13. Maruyama, H.; Tamauchi, H.; Iizuka, M.; Nakano, T. The role of nk cells in antitumor activity of dietary fucoidan from undaria pinnatifida sporophylls (mekabu). Planta Med. 2006, 72, 1415–1417. [Google Scholar] [CrossRef] [PubMed]
  14. Wang, J.; Zhang, Q.; Zhang, Z.; Li, Z. Antioxidant activity of sulfated polysaccharide fractions extracted from laminaria japonica. Int. J. Biol. Macromol. 2008, 42, 127–132. [Google Scholar] [CrossRef] [PubMed]
  15. Cho, Y.-S.; Jung, W.-K.; Kim, J.-A.; Choi, I.L.W.; Kim, S.-K. Beneficial effects of fucoidan on osteoblastic mg-63 cell differentiation. Food Chem. 2009, 116, 990–994. [Google Scholar] [CrossRef]
  16. Changotade, S.I.; Korb, G.; Bassil, J.; Barroukh, B.; Willig, C.; Colliec-Jouault, S.; Durand, P.; Godeau, G.; Senni, K. Potential effects of a low-molecular-weight fucoidan extracted from brown algae on bone biomaterial osteoconductive properties. J. Biomed. Mater. Res. A 2008, 87, 666–675. [Google Scholar] [CrossRef] [PubMed]
  17. Kim, M.J.; Chang, U.J.; Lee, J.S. Inhibitory effects of fucoidan in 3t3-l1 adipocyte differentiation. Mar. Biotechnol. 2009, 11, 557–562. [Google Scholar] [CrossRef] [PubMed]
  18. Kim, K.J.; Lee, O.H.; Lee, B.Y. Fucoidan, a sulfated polysaccharide, inhibits adipogenesis through the mitogen-activated protein kinase pathway in 3T3-L1 preadipocytes. Life Sci. 2010, 86, 791–797. [Google Scholar] [CrossRef] [PubMed]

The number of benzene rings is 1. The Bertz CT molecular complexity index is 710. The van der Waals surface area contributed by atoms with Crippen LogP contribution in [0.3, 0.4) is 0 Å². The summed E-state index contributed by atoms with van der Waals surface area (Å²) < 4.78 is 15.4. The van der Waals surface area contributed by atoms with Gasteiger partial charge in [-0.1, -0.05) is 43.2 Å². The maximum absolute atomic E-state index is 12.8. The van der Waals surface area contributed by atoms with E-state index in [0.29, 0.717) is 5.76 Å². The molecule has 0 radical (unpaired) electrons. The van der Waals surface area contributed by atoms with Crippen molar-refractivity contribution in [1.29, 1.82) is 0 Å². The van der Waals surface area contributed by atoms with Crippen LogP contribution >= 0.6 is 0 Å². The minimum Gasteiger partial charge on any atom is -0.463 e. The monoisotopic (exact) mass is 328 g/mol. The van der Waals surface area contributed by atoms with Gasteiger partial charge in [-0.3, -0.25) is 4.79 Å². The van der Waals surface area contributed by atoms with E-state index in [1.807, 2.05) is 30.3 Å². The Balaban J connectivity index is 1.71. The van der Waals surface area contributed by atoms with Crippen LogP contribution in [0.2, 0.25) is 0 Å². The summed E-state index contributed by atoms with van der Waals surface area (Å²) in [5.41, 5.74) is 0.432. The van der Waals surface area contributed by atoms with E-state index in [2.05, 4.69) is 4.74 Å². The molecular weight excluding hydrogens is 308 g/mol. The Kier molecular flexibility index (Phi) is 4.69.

19. Kariya, Y.; Mulloy, B.; Imai, K.; Tominaga, A.; Kaneko, T.; Asari, A.; Suzuki, K.; Masuda, H.; Kyogashima, M.; Ishii, T. Isolation and partial characterization of fucan sulfates from the body wall of sea cucumber stichopus japonicus and their ability to inhibit osteoclastogenesis. Carbohydr. Res. 2004, 339, 1339–1346. [Google Scholar] [CrossRef] [PubMed]
  20. Franzoso, G.; Carlson, L.; Xing, L.; Poljak, L.; Shores, E.W.; Brown, K.D.; Leonardi, A.; Tran, T.; Boyce, B.F.; Siebenlist, U. Requirement for nf-kappab in osteoclast and b-cell development. Genes Dev. 1997, 11, 3482–3496. [Google Scholar] [CrossRef] [PubMed]
  21. Takayanagi, H.; Kim, S.; Koga, T.; Nishina, H.; Isshiki, M.; Yoshida, H.; Saiura, A.; Isobe, M.; Yokochi, T.; Inoue, J.; et al. Induction and activation of the transcription factor nfatc1 (nfat2) integrate rankl signaling in terminal differentiation of osteoclasts. Dev. Cell 2002, 3, 889–901. [Google Scholar] [CrossRef] [PubMed]
  22. Wang, Z.Q.; Ovitt, C.; Grigoriadis, A.E.; Mohle-Steinlein, U.; Ruther, U.; Wagner, E.F. Bone and haematopoietic defects in mice lacking c-fos. Nature 1992, 360, 741–745. [Google Scholar] [CrossRef] [PubMed]
  23. Teitelbaum, S.L. Ranking c-jun in osteoclast development. J. Clin. Investig. 2004, 114, 463–465. [Google Scholar] [CrossRef] [PubMed]